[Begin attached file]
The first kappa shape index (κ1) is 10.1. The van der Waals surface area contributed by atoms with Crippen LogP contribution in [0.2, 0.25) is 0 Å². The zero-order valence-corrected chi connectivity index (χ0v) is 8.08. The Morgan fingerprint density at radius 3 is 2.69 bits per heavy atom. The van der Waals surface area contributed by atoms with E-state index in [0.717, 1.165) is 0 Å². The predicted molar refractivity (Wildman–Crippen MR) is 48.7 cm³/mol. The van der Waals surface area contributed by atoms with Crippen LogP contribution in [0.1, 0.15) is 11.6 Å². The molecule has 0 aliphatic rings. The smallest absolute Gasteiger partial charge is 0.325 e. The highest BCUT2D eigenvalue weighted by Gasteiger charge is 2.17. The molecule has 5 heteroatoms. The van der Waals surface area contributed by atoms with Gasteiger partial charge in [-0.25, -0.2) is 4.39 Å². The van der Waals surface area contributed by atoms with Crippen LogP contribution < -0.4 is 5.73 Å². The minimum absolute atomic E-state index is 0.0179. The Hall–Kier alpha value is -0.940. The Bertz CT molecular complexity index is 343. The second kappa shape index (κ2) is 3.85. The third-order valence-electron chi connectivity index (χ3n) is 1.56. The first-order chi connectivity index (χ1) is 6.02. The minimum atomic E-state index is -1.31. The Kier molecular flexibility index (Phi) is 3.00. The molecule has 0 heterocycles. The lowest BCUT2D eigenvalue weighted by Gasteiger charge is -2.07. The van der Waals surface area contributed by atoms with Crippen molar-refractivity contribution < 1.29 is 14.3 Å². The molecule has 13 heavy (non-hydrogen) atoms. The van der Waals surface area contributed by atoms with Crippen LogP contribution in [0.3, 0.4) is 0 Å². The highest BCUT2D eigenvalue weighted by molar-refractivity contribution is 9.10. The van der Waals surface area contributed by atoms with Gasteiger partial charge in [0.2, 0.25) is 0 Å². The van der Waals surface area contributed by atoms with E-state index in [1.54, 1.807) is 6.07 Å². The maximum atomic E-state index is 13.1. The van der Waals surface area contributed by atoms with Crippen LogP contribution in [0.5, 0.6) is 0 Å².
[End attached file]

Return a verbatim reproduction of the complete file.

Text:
The first kappa shape index (κ1) is 10.1. The van der Waals surface area contributed by atoms with Crippen LogP contribution in [0.2, 0.25) is 0 Å². The zero-order valence-corrected chi connectivity index (χ0v) is 8.08. The Morgan fingerprint density at radius 3 is 2.69 bits per heavy atom. The van der Waals surface area contributed by atoms with E-state index in [0.717, 1.165) is 0 Å². The predicted molar refractivity (Wildman–Crippen MR) is 48.7 cm³/mol. The van der Waals surface area contributed by atoms with Crippen LogP contribution in [0.1, 0.15) is 11.6 Å². The molecule has 0 aliphatic rings. The smallest absolute Gasteiger partial charge is 0.325 e. The highest BCUT2D eigenvalue weighted by Gasteiger charge is 2.17. The molecule has 5 heteroatoms. The van der Waals surface area contributed by atoms with Gasteiger partial charge in [-0.25, -0.2) is 4.39 Å². The van der Waals surface area contributed by atoms with Crippen LogP contribution < -0.4 is 5.73 Å². The minimum absolute atomic E-state index is 0.0179. The Hall–Kier alpha value is -0.940. The Bertz CT molecular complexity index is 343. The second kappa shape index (κ2) is 3.85. The third-order valence-electron chi connectivity index (χ3n) is 1.56. The first-order chi connectivity index (χ1) is 6.02. The minimum atomic E-state index is -1.31. The Kier molecular flexibility index (Phi) is 3.00. The molecule has 0 heterocycles. The lowest BCUT2D eigenvalue weighted by Gasteiger charge is -2.07. The van der Waals surface area contributed by atoms with Crippen molar-refractivity contribution < 1.29 is 14.3 Å². The molecule has 13 heavy (non-hydrogen) atoms. The van der Waals surface area contributed by atoms with Crippen LogP contribution in [0.3, 0.4) is 0 Å². The highest BCUT2D eigenvalue weighted by molar-refractivity contribution is 9.10. The van der Waals surface area contributed by atoms with Gasteiger partial charge in [0.2, 0.25) is 0 Å². The van der Waals surface area contributed by atoms with E-state index in [1.54, 1.807) is 6.07 Å². The maximum atomic E-state index is 13.1. The van der Waals surface area contributed by atoms with Crippen LogP contribution in [0.5, 0.6) is 0 Å².